Young South Africa Music Awards nominee Aymos describes his sound as afro-yano, a combination of afro-soul and amapiano.
The music maker, who decided to fuse the two to bridge the gap between afro and amapiano, says he wasn’t always a fan of the genre or of his songs being remixed, but quickly realised he had nothing to lose.
The move worked out in his favour. He went on to work with industry heavyweights like Zakes Bantwini, Mas Musiq, Prince Kaybee, DJ Maphorisa and Kabza De Small.
Aymos kicked off his career by performing at his church. It was a big deal for him when church members demanded he sing.
“I saw it as an opportunity that I could pursue. It started in 2012 when I was first a pianist, then I realised that I could also sing when he gave me a mic. Since then, I have never looked back,” he said.
The young star, who has two Sama nominations to his name, faced several challenges on his road to success.
He said the first was convincing his parents to allow him to pursue a music career full-time. Once that was resolved, another set of challenges emerged.
“I had to work on building the perfect song, look for the perfect producer and team to work with. That alone felt impossible.
“Then, I had to worry about people believing in me, because everyone has their own agenda. There were also no gigs.
“In 2020, when the lockdown hit, it hit hard. Those were the most challenging parts of my life,”
Nonetheless he took disappointment in his stride and moved forward, looking up to the likes of DJ Sbu, who he feels is an inspiration to young people.
"He inspires, empowers and motivates young people. You can’t look up to him and be reluctant and ignorant.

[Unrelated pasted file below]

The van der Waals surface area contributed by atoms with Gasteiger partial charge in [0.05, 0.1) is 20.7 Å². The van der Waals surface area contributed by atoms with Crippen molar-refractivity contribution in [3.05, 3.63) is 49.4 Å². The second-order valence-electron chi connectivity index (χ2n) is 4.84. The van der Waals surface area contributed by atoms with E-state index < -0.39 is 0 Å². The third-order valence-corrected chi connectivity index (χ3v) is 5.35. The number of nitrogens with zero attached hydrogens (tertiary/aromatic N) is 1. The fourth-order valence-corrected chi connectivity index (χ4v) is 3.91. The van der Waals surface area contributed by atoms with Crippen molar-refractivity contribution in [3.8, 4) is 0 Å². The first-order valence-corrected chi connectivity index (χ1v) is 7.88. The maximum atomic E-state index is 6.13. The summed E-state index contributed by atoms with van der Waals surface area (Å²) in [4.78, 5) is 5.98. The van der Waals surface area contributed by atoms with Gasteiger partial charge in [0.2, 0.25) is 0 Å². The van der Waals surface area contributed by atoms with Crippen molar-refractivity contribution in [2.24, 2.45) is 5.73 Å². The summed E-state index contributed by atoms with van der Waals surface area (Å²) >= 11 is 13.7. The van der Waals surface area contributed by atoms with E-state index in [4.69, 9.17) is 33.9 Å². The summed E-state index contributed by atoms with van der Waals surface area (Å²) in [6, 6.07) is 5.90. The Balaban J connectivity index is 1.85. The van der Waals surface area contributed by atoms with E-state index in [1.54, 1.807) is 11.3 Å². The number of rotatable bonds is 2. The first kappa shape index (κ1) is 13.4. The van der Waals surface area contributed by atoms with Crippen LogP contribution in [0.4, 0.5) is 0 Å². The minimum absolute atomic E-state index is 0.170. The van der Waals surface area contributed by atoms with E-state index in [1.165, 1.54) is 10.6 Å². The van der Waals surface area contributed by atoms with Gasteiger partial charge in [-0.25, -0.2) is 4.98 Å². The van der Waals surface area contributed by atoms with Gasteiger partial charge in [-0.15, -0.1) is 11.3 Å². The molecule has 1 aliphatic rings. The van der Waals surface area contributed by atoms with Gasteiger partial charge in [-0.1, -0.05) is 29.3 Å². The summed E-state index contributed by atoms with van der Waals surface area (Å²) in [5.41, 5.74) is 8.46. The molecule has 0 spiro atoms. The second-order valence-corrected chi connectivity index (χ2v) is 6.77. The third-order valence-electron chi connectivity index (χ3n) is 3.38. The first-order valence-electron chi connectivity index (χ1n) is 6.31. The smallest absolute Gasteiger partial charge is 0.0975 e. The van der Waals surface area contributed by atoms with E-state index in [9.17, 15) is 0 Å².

“He is so unapologetic when he motivates and empowers us, as young people.
“Whether you are in the space of entrepreneurship or a musician or into medicine, he always motivates us to do better and build a legacy for the next generation.
“And the fact that he also comes from my hood is the cherry on top, because now I know it's possible.“
Aymos said that in a tough industry, where one needs to have a thick skin, he depended on his time, energy and emotions to pull through.
“I gave it my all and I've invested a lot of time, energy, emotions and feelings. I have to fight for this, no matter what.
“It just feels like a waste to give up, it's never an option. I've seen myself becoming a great artist, so until I get to that point, I don't think I'll ever let go, I would still be grounded in music.“
As he celebrates Youth Day on June 16, the artist believes he owes his freedom to the students who were a part of the Soweto uprising.
"Today we celebrate the students who were killed during the apartheid regime. They were protesting and fighting for freedom and equality.
“I believe today we are able to walk freely on the streets, we are able to make choices and we have rights because of them.“
Offering advice to other young and aspiring artists he said: “If you are prepared enough, whatever opportunity that comes your way, it can simply be yours because you at least know what to do.
“Always be prepared and educate yourself. It’s not anyone else’s job to do this but yours.”